|I wish I’d drawn this diagram a bit differently. Imagine the Mona Lisa not once, but as an infinite plane of that face repeating over and over like endless tiling wallpaper. Now picture putting the A, B, and C points anywhere you like on that plane. This will, of course, form a triangle. The image within that triangle will be mapped to the shape of the 3D triangle we’re drawing on screen. (Even if they’re wildly different proportions.)|
The math to do this is actually pretty straightforward, thanks to the use of triangles.
It was common to combine the vertex coloring with texture mapping. Make some corners of the triangle light and some dark, and it will fade between the two. Thus you get “lighting” on your textured walls.
Using nothing but these tools you could easilyBy “easily” I mean: Assuming you’ve got the budget, a skilled team, and you’re one of the few people at the time who understood all this stuff. And assuming you didn’t have anything else to do, I guess. make a AAA game in the 1990’s. I’m pretty sure this is everything you need to make Quake work. (Although Quake did shadows by storing the shadows as texture maps. So it would draw the whole world at full brightness, and then draw over the same polygons again with the shadows, thus making the appropriate areas dark. That’s why the shadows often looked kind of rough and jagged. The shadow textures were very low resolution.)
To be clear: The original Quake was actually a bit too early to ship with OpenGL support, and it wasn’t hardware accelerated at first. It’s complicated. But ignoring the strange way OpenGL was added to the game later, it serves as a really interesting snapshot of the technology of the day.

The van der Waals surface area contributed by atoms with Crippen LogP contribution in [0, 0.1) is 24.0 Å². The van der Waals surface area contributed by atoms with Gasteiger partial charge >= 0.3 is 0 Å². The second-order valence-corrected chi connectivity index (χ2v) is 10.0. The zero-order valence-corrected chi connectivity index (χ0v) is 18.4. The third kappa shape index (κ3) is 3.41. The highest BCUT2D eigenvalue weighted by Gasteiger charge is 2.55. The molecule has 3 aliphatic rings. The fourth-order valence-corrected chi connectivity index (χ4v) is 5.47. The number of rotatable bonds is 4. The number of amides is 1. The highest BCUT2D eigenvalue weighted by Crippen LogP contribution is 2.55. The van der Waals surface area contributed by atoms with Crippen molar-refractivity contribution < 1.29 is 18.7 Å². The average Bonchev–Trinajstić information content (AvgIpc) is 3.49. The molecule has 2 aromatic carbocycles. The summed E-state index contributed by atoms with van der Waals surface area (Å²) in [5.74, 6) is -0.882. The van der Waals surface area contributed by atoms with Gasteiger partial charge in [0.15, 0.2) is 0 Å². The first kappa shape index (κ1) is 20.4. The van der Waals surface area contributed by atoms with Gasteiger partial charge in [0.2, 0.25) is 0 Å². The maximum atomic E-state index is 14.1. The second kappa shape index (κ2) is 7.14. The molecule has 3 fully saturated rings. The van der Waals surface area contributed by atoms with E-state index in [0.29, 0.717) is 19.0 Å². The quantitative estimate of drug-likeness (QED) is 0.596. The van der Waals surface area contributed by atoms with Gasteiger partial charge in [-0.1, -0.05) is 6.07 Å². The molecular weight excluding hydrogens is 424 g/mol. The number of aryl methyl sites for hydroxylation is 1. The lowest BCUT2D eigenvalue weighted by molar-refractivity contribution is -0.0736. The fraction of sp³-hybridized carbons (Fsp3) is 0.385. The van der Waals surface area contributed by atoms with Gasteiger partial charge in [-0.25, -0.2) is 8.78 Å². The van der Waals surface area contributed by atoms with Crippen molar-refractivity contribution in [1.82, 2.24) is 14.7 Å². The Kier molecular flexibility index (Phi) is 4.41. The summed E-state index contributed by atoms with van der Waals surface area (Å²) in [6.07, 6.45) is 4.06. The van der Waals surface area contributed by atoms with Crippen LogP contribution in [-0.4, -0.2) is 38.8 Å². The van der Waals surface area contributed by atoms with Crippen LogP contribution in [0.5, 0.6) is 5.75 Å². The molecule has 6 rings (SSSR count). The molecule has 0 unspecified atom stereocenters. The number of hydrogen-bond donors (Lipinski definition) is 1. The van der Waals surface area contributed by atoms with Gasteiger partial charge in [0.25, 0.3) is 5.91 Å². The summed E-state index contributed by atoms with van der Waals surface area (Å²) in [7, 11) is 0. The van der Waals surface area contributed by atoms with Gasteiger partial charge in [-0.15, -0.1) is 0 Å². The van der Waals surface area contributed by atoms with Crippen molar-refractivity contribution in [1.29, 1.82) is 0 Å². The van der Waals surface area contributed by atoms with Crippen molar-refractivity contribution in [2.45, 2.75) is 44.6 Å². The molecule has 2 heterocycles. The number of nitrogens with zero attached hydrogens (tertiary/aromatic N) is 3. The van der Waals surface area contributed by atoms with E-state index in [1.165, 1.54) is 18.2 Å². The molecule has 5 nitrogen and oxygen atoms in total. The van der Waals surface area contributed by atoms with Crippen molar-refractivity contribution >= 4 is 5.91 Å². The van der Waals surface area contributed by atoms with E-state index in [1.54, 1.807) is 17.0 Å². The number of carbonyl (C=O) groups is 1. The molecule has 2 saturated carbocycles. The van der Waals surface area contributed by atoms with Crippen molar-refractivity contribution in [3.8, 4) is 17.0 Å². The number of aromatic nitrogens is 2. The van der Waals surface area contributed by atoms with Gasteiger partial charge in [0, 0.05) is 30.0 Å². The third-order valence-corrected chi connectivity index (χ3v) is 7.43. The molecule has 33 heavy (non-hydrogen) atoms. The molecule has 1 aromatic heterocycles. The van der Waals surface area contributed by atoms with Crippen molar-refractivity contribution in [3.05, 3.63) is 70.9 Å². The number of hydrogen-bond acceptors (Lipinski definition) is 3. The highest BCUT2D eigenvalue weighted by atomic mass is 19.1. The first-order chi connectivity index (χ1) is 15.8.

|The big blobby shadows in that corner are probably a couple of black pixels stretched over a couple of meters worth of wall. This image was taken using the much newer GL Quake. Modern graphics cards work pretty hard to smooth these edges out as much as possible. I remember the effect being a lot more obvious and ugly back in the day.|
And that’s it. That’s 90% of everything you need to know about how “classic” OpenGL worked.
The code to do this was pretty simple:
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// This will make a triangle shaped like so: // 3---2 // | / // | / // |/ // 1 glBegin (GL_TRIANGLES); glVertex3f (0.0, 0.0, 0.0); glVertex3f (1.0, 1.0, 0.0); glVertex3f (0.0, 1.0, 0.0); glEnd ();
That code makes three vertices. Which makes one triangle. All I did was define three positions. Let’s add some color data:
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glBegin (GL_TRIANGLES); glColor3f (1, 0, 0); //red glVertex3f (0.0, 0.0, 0.0); glColor3f (0, 1, 0); //green glVertex3f (1.0, 1.0, 0.0); glVertex3f (0.0, 1.0, 0.0); glEnd ();
In line two I tell OpenGL that I’m setting the color to red. Then in line 3 I give it a vertex. When it’s finally rendered, that vertex will be red. In line 4 I change the color to green. You’ll notice I didn’t set a color for the third vertex. When you set a color, it applies to every vertex from that point on, until you change it to something else.
This probably looks like a very “raw” way of making graphics. Obviously we wouldn’t want to try and construct Lara Croft’s face like this, by manually defining thousands and thousands of triangle positions in code.
Next time we’ll talk about how we got from this raw triangle access in the 90’s to the way we do things now.
 To me, anyway.
 Or any other 2D polygon, for that matter.
 For the purposes of this discussion, this is not an oxymoron.
 And not off to one side or behind the camera.
 By “easily” I mean: Assuming you’ve got the budget, a skilled team, and you’re one of the few people at the time who understood all this stuff. And assuming you didn’t have anything else to do, I guess.